10 things I learnt from Black Mirror, Season Three

Last weekend I finally finished watching the latest series of Black Mirror.

I dragged it out for as long as possible, so that I could find the time to emotionally brace myself for each episode enjoy it for a really, really long time. Who knows when we’ll get another series – though, to be honest, 2016 has given Charlie Brooker plenty of material to work with!

After discussing it with a couple of friends, I’ve decided I’d like to discuss it with the internet too, with a tongue-in-cheek post about lessons learned from each episode.

So, here’s what I’ve learnt from this latest series. If you haven’t finished watching them, I’d avoid reading on, as there may be spoilers (also, what are you waiting for?!). If you’ve never watched Black Mirror before, I think it’s imperative that you start. And finally, if you have a (slightly sarcastic) lesson to share with me too, please let me know in the comments! We all interpret things differently, so I’d love to hear your thoughts.

1. Trolling and online hate kills. Really.

I mean, not in the way that Hated by the Nation suggests – hopefully Brooker hasn’t predicted this as accurately as he practically did with #PigGate and The National Anthem. However, the real truth behind this episode – the last in the series – is that online abuse really can kill, and it shines an accusatory light on the fact that there are no consequences for the perpetrators.

We’ve seen more and more online abuse in recent years – we only have to look at what happened to Leslie Jones after the release of Ghostbusters this summer. Not only has there been outrage, but questions have been asked about the guilty parties, and how to charge trolls and online bullies. It’s a whole new ball game; the age-old issue of bullying, but on a shiny new platform which we like to think we can control…but can’t.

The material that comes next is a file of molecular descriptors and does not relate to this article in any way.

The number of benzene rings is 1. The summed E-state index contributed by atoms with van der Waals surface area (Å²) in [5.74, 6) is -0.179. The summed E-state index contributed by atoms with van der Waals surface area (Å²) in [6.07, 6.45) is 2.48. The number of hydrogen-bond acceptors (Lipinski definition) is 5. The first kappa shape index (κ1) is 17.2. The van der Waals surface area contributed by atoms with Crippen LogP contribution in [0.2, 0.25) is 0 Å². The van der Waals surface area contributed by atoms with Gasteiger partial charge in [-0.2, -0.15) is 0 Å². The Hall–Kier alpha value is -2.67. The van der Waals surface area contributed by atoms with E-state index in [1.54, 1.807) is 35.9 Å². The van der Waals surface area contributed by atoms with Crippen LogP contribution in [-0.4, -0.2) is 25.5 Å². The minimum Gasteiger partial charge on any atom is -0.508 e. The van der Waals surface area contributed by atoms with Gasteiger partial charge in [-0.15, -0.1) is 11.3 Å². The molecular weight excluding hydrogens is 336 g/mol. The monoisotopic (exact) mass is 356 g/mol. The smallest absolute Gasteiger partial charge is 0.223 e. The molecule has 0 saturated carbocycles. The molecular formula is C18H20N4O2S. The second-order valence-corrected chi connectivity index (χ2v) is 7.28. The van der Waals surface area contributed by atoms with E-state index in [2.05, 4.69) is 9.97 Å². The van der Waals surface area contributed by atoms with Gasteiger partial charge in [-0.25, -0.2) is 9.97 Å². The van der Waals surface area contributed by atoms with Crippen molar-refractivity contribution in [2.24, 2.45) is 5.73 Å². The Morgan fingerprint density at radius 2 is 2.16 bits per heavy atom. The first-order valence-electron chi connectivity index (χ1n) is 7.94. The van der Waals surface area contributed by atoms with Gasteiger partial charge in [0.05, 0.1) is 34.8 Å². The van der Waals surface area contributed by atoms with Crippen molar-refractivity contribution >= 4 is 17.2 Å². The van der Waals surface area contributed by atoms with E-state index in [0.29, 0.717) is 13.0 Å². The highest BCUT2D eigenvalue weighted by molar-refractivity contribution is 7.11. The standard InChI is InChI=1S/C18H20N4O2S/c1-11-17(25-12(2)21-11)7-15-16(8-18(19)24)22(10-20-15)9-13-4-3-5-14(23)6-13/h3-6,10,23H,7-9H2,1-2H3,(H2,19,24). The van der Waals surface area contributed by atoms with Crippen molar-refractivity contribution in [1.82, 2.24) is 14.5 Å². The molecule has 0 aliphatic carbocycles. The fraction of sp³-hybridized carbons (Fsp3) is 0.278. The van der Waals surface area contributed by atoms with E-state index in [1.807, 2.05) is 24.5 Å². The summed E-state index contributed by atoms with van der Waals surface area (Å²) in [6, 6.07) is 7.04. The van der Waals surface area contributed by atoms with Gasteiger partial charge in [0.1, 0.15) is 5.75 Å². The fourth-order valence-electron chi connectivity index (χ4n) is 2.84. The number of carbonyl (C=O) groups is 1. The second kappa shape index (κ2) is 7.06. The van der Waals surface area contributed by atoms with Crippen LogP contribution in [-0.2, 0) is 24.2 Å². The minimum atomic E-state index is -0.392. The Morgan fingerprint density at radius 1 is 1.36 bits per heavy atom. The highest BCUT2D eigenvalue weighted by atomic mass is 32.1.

Faceless bullies on websites like Twitter (mostly) have no comeuppance when they torment others. Regardless of whether the abused have done anything wrong or not (many of the ‘victims’ in this episode are people who have committed crimes, whilst others are hated purely for their job),their lives are eventually taken from them by the hatred of others.

Brooker has faced the issue of culpability head on and pushed the issue to the very limit – which is what he does best. The victims die because of abuse from online accounts. Is this any difference to when online bullying today causes suicide?

I think not.

What you say and do online may seem temporary, but the effects can be long-lasting. Think before you tweet.

2. Those signs which ask you to turn off your phone? Don’t ignore them.

Ever wondered why flight attendants ask us to turn off our phones while we fly? Or why Doctor’s surgeries and dentists have signs up asking the same thing? I’ve always questioned whether it’s really necessary, and regularly wait for my dental appointments scrolling through feeds.

After watching Playtest, though, I’m not sure I want to risk it any more, just in case the dental machinery turns homicidal because of the signal (…or something.)

But seriously, Playtest brilliantly highlights the need to take technology a bit more seriously, and heed the warnings and recommendations by professionals. It’s temperamental stuff and we’ve become too comfortable and blasé about it.

I don’t know about you, but I’ll be a little more careful about heeding warnings in the future. You never know…

3. We should be more scared of the things we can’t see, than the things we can.

Playtest was an episode of all things that go bump in the night. Cooper had a fear of spiders, bullies and the dark. However, once we got to know him – and more importantly, once technology got to know him – we discovered he was also scared of betrayal and, more significantly, succumbing to the invisible horrors of Alzheimer’s.